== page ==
What’s going on? Are Amazon simply trying to hush up free content on their site in order to get people to buy things? Is there such a large micro-market of publicity services available that Amazon feels they don’t need to to it.

In contrast if you want to give away free eBooks you can still do this in fairly good numbers on other retailers and get some stats on how many – such as Barnes & Noble and Sony for instance. I use Smashwords to distribute to these retailers and they provide monthly stats usually. Unfortunately you don’t get starts from Apple’s iBookstore or from Kobo – but your book is still free there as long as you want it to be.

Seems like a lot of things in self-publishing are changing – it’s actually getting harder to promote and get your work out there – and potentially more costly if you need to pay for advertising so that anyone notices. You can’t even give it away unless you pay!

Is self-publishing still a nirvana for the aspiring writer, or a money-making opportunity for the middlemen?

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The Honour of Rome now available from a range of eBook Retailers

I have finally managed to get my short story The Honour of Rome distributed through a wide range of eBook retailers – previously it was just on Amazon. So if you like reading books on the Nook, iPad or any other device – see Smashwords – then you now have no excuse not to read The Honour of Rome!

You can now buy The Honour of Rome from these retailers:


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I am Joining the Queue for the New iPhone 4S and Infinity Blade II

Despite the fact that many commentators have been quite negative about the new iPhone 4S announcement, I’m actually quite excited! I’ve had my old iPhone 3 for what seems like a century now, the case is battered and scarred, and the innards are as sluggish as my brain on a dark morning! I’m not usually one to get caught up in the hype of Apple’s new launches, but this time I am – but more out of necessity than anything else!

So I’m looking forward to it!

And that Infinity Blade II game looks pretty cool as well – might just be tempted.

Mr Jobs and co., looks like I’ll be first in line come October 14th (virtually on my PC that is I think – never did like Mac computers).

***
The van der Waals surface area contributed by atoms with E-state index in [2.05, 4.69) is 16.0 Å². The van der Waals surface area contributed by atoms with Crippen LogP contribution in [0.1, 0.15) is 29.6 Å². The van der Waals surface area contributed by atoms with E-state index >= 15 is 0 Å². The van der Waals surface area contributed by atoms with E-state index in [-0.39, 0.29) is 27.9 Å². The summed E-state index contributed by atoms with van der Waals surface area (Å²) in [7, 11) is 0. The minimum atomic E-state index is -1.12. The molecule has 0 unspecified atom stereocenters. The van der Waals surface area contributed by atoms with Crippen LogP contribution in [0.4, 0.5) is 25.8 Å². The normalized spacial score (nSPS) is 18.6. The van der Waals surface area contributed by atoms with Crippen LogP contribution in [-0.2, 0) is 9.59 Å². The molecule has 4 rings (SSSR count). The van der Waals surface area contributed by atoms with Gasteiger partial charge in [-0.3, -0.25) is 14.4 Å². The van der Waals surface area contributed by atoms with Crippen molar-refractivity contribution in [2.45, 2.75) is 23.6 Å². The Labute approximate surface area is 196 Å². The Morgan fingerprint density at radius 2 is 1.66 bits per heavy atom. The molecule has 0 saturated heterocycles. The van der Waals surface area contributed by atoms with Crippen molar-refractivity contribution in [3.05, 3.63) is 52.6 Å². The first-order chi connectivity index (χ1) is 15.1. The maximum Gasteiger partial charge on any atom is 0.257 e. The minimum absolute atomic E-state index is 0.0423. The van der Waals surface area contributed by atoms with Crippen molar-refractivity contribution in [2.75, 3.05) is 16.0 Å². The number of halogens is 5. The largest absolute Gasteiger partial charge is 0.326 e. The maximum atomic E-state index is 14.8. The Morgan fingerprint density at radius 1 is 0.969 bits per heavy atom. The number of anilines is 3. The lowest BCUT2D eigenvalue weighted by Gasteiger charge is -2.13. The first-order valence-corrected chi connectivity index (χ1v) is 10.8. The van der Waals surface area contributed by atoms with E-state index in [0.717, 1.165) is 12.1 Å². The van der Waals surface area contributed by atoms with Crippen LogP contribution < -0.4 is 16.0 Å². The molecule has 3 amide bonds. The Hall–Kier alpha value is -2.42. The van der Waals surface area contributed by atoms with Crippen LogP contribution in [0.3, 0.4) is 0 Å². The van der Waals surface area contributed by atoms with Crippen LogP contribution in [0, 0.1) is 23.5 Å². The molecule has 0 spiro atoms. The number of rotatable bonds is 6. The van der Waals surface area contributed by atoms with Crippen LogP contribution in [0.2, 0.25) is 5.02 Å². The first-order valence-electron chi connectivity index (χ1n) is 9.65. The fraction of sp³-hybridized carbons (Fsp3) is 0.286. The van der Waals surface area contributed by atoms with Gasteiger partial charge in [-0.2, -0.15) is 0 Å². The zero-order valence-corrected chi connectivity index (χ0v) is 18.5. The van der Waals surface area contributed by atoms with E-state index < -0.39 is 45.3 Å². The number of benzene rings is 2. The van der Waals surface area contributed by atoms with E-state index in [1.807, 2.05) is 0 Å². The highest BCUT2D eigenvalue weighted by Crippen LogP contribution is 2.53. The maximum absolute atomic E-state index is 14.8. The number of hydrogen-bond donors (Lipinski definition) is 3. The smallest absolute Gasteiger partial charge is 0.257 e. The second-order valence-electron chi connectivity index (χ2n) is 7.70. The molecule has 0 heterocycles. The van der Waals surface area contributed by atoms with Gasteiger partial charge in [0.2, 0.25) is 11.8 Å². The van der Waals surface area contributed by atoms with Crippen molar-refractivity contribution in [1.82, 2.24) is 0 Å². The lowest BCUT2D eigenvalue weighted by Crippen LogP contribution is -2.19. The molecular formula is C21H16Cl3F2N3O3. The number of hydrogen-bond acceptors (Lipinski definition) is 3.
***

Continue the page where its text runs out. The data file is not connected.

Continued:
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Bird Talk: A Tale of Medieval Magic Now Available as Individual ebook

I have now made “Bird Talk” available as an individual short story ebook if you’re interested in downloading this to whatever e-reading device you might use. The story is also available as part of Theaker’s Quarterly Fiction #33, but I thought I’d like to give readers of this blog an option to just get “Bird Talk” on its own.

You can get it either via Smashwords, where you get half of it for free (the whole story is $0.99) or via Amazon’s Kindle Store, where I believe part of the story is free, and then again you pay $0.99, or a little more if there are local taxes to add on. It should also be available via Apple’s iBook Store.

Here’s the opening scene to the story. I hope you enjoy it.

Roger followed Constable Will as he pushed his heavy frame through the weeds that choked the muddy alley. The constable turned to whisper to Roger, “The bird-catcher said he delivered to number twelve didn’t he?” An unpleasant smell of stale alcohol and spicy sausage wafted from the constable’s mouth to lay siege to Roger’s nostrils. He tried to ignore the foul smell of the man’s breath. He disliked being in the constable’s company, but any hardship today would be worthwhile if they caught a necromancer.

“Yes. I have been counting the houses, it’s the next one.”

The constable looked worried. “If it’s magic, a witch like, will she know we’re coming? What if we’re set on by devils?”

“I don’t think it works like that,” said Roger.

“It doesn’t?” The constable shrugged. “Well, a priest like you should know.”

Truthfully, Roger worried that he didn’t really know how any of it worked. The books he had read only told part of the story and left him with questions that he couldn’t find an answer to. During his informal studies he had grasped some basic principles, and for a moment he even thought about explaining that they were looking not for a witch but for a necromancer, one who summoned evil spirits, and that not all magic was witchcraft. But looking at the constable’s squat thick skull he decided he would be wasting his breath.